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Sunday, 13 September 2009 02:00


By  Kevin Williams
There is a road that runs from Ixopo into the hills. These hills are grass-covered and rolling, and they are lovely beyond any singing of it. Alan Paton's words penned in 1947 have sung through English classes taught by left-leaning matrons ever since.

A small bakkie with a massive trailer maneuvered, kicking up dust and the odd unfortunate strelitzia, into the garden of an undistinguished, ramshackle yet pleasant bed and breakfast at the foot of one of these lovely hills. It was April 2009, days before South Africa's fourth democratic elections. The trailer carried two huge identical PVC posters advising the citizens of South Africa to vote for political newcomer The Congress of the People (COPE). From the poster the smiling face of a seasoned politician looked benevolently down at me, while I contemplated the beefy speakers that bookended the propaganda trailer. It had come to rest dangerously close to a struggling row of mielies in the garden.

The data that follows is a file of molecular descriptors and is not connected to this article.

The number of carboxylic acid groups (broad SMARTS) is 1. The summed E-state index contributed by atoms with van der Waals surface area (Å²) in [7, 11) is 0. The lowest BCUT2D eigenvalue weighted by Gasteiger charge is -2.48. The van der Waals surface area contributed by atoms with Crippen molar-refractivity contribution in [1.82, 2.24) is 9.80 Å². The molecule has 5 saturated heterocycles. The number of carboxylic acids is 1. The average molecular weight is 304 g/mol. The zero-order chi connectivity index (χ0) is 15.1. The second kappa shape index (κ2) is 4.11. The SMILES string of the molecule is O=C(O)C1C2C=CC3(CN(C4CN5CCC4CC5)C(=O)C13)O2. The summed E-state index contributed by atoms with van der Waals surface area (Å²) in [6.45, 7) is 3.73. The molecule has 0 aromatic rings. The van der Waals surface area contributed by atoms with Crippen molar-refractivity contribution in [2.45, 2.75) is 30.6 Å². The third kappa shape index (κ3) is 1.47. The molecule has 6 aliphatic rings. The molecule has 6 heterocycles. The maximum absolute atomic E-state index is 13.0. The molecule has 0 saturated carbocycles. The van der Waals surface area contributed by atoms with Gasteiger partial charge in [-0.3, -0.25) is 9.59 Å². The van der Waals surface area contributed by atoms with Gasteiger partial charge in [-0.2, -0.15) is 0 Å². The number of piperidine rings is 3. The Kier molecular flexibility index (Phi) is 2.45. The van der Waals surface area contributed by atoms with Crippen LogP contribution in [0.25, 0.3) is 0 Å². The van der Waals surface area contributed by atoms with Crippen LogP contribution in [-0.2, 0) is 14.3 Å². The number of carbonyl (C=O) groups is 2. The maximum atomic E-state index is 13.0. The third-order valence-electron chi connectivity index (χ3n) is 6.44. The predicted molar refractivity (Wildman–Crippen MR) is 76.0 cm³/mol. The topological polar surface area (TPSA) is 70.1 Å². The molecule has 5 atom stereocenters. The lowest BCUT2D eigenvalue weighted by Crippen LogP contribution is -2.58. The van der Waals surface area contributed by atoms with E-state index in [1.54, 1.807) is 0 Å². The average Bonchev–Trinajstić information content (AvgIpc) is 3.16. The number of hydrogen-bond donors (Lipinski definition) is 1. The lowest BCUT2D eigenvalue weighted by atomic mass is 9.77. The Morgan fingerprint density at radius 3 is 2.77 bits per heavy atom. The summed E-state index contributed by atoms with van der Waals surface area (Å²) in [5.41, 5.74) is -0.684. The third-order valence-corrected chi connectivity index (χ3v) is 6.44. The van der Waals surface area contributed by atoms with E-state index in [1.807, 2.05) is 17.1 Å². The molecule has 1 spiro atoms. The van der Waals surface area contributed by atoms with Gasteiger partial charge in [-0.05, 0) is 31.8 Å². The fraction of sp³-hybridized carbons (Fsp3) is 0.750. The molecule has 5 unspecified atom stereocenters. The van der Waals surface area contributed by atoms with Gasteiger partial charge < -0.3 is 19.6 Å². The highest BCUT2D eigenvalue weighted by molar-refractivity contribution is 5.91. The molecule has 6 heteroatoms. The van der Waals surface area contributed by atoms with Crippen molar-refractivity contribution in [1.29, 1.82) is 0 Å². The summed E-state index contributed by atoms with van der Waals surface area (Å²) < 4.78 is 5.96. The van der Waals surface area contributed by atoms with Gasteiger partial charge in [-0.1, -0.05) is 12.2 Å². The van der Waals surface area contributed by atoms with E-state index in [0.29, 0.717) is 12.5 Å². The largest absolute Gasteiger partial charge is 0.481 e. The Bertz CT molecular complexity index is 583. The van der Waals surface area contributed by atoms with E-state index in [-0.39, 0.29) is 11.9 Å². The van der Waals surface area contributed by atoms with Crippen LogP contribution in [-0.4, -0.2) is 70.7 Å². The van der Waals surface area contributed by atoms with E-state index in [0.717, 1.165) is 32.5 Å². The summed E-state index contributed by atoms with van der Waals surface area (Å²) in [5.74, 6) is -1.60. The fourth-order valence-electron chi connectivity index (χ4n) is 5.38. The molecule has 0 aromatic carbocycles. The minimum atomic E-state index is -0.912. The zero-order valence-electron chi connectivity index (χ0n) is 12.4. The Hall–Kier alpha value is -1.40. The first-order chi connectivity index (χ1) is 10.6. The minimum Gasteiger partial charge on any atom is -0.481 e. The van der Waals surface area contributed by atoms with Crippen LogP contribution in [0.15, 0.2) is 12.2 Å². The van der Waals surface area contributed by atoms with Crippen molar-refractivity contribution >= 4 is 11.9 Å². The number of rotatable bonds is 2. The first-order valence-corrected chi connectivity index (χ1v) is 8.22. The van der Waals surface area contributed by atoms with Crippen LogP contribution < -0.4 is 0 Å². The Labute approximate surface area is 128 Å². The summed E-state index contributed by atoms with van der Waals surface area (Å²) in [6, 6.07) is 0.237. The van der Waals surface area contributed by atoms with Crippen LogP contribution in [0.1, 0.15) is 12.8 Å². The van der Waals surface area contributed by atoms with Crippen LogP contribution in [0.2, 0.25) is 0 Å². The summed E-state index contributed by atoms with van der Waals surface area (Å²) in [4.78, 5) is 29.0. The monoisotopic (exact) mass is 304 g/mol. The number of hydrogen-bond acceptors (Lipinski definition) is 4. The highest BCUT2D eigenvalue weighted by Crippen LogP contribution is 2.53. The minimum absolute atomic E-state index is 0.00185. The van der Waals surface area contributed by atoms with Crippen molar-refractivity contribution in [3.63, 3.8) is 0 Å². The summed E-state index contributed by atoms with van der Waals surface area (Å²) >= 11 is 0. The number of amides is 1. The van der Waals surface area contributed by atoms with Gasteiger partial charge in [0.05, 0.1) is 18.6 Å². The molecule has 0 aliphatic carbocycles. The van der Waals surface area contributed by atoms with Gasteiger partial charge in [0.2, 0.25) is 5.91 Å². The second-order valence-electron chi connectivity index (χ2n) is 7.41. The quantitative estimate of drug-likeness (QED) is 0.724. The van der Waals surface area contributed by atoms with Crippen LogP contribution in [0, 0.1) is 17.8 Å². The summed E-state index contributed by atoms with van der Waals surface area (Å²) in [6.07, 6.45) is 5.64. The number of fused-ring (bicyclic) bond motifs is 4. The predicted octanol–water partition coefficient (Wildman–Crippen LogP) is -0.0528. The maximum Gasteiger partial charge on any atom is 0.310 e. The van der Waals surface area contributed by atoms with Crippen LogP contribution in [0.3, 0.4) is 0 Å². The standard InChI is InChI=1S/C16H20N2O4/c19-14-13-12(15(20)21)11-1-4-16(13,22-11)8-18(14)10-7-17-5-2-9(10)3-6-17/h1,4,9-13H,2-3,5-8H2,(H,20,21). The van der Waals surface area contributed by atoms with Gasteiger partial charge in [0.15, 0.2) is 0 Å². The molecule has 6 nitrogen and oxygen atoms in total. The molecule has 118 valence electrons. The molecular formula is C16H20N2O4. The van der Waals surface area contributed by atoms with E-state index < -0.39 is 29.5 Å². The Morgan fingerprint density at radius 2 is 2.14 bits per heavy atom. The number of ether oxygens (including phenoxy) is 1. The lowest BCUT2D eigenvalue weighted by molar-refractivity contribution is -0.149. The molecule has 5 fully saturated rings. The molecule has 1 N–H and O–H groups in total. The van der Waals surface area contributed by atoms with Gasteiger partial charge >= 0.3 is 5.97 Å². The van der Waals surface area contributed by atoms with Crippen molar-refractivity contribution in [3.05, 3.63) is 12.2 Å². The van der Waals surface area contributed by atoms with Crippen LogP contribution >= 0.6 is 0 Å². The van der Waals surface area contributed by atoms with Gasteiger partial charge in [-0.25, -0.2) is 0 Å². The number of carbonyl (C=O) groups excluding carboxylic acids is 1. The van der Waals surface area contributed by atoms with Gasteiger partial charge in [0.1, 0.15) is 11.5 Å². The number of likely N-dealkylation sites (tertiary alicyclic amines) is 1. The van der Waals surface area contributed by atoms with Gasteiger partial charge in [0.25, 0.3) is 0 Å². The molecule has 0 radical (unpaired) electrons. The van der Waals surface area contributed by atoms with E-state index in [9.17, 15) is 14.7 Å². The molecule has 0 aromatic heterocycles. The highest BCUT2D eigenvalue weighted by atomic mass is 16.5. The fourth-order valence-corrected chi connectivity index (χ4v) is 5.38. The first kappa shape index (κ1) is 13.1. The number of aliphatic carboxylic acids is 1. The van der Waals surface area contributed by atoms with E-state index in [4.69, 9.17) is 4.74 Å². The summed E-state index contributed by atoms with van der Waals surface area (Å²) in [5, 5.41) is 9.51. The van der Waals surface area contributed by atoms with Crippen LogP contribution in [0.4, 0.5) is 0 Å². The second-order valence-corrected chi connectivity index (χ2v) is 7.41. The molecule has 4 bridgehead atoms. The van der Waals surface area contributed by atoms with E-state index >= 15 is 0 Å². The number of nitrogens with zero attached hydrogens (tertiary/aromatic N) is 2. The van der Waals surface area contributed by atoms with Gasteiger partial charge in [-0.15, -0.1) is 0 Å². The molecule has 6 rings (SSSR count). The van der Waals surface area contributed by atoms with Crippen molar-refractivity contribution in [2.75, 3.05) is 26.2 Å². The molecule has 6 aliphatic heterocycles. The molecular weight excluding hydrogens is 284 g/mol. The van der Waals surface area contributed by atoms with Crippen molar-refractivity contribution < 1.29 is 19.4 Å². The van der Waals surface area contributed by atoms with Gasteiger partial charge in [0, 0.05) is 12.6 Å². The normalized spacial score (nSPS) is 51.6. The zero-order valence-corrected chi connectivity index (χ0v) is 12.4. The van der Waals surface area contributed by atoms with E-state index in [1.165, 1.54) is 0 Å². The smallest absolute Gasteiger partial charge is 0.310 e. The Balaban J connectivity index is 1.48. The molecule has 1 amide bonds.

The driver emerged, hot from his efforts, and was shown to his room.  A little later we watched soccer and had a beer in the B&B lounge. 'So, you're working for COPE', I say. 'No no no, I don't work for COPE', he points out hurriedly. 'I work for the marketing agency that owns the trailer and speakers. COPE is one of our clients. I am not part of COPE', he points out again. 'Everyone is asking me about this COPE and I say to them I am not part of COPE'.  

For the next few crucial pre-election days, the bakkie wound its way through the Midlands, stopping outside Spars and Shoprites in Donnybrook , Bulwer, Deppdale, Ncwadi, Richmond, Cato Ridge and Inchanga to blast at the voters of Kwazulu Natal COPE's pre-recorded message of hope and change, while the genial, articulate, persuasive man in charge of the show amicably continued to distance himself from the party…
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